Adjournment of Trials | Disinherited Vancouver Litigation

Adjournment of Trials

The adjournment of a trial is a discretionary matter to the court, and the discretion must be exercised in accordance with the interests of justice, which in turn require a balancing of the interests of the parties.

The facts of the application for an adjournment are often very important to the application of the legal principles governing same.

One aspect of the overall interests of justice is bringing matters to an expeditious conclusion. In the BC Court of Appeal decision Sidoroff v Joe 76 BCLR )2d) 82 . The court stated at paragraph 10:

The balancing of the interests of justice is a difficult and delicate matter that requires a careful consideration of all of the elements of the case, and certainly one of them is the expeditious and speedy bringing to a conclusion of these matters. So there is no error in principle in stating that as an aspect of the overall interests of justice.

The leading case in British Columbia is Navarro v Doig River First Nation 2015 BCSC 2173, where the court adjourned the trial and reviewed the law relating to same.

The court may order adjournment of a trial by application pursuant to rule 12-1(9) (a) or at a trial management conference, according to Rule 12-2 (9) (1) .

An adjournment under Rule 12-2 cannot be based upon affidavits, but can be based upon the trial briefs and statements of counsel, even if one party objects.

If a trial management judge considers that further evidence by way of affidavit is required, the matter be referred to a chambers judge for application. Reasons for an adjournment at a a trial management conference include that the matter cannot be completed in the time set for trial or that there are outstanding pretrial matters that show that the matter is not ready for trial.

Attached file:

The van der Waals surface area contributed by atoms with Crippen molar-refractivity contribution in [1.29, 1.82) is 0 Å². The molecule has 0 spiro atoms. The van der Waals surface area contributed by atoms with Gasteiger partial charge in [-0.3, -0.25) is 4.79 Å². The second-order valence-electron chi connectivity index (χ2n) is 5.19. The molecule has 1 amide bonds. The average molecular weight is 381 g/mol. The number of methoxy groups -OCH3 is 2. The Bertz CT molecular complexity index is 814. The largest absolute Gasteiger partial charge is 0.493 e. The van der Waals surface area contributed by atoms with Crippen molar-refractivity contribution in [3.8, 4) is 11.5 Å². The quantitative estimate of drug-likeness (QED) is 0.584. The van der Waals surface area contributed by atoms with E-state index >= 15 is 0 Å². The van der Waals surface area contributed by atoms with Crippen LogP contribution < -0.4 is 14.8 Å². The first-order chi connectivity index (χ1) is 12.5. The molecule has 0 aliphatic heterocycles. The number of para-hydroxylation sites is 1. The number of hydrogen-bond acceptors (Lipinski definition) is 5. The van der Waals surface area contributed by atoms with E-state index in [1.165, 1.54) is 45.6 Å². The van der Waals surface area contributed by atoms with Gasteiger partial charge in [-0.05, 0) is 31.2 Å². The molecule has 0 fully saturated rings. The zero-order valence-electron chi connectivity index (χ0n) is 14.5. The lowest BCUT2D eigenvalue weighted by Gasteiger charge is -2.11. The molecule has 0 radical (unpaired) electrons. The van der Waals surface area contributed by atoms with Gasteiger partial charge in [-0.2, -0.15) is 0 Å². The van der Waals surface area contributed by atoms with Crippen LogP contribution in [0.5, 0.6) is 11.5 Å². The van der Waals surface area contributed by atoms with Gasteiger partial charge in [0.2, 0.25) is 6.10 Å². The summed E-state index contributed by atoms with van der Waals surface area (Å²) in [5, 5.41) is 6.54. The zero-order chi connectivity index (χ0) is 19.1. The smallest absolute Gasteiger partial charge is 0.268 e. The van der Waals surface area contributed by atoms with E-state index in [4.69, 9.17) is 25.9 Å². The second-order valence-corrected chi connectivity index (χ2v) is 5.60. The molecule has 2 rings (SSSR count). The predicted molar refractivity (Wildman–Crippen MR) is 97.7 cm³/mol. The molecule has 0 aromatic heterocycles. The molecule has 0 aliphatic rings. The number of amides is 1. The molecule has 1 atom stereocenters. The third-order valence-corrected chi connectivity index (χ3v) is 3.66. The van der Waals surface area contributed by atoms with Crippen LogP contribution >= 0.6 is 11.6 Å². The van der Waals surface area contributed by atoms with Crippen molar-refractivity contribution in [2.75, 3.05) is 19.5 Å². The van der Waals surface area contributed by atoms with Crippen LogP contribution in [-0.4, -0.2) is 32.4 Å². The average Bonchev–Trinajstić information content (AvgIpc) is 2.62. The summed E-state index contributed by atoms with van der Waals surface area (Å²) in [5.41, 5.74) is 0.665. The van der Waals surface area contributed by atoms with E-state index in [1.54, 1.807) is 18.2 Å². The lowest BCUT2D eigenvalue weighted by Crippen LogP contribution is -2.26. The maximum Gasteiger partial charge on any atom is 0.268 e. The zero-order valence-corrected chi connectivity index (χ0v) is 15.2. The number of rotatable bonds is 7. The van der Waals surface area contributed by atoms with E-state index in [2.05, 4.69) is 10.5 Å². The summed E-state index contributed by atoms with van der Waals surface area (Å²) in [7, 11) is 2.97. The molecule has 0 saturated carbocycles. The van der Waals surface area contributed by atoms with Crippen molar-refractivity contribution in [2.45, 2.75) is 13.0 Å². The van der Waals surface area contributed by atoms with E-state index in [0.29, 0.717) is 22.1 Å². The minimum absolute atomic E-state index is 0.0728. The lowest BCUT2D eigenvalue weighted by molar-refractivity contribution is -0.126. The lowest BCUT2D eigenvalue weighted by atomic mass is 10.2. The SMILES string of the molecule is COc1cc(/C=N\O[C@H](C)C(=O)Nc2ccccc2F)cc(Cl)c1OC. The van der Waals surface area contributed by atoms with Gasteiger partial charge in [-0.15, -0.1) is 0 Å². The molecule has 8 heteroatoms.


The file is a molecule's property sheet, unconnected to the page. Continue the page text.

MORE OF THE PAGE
A judge has broad discretion when an adjournment is sought and has wide powers in relation to the order that is made. The discretion must of course be exercised judicially in accordance with appropriate legal principles. The exercise of discretion is a delicate and difficult matter that addresses the interests of justice might balancing the interests of the plaintiff and of the defendant.

There are numerous factors to be considered on an adjournment application. The paramount consideration is the interests of justice and ensuring that there will remain a fair trial on the merits of the action- Graham v Vandersloot 2012 ONCA 60.

Because the overall interests of justice must prevail at the end of the day, courts are generous, rather than overly strict in granting adjournments, particularly where granting the request will promote a decision on the merits. The natural frustration of judicial officials in opposing parties over delays in processing civil cases must give way to the interests of justice, which favors the claimant having his day in court and a fair chance to make out his case.

Factors or considerations to adjournment trial in no particular order of priority are:

• the expeditious and speedy resolution of matters on their merits;
• the reasonableness of the request;
• the timeliness of the request;
• the right to a fair trial
• the proper administration of justice;
• the history of the matter, including deliberate delay or misuse of the court process;
• the fact of a self represented litigant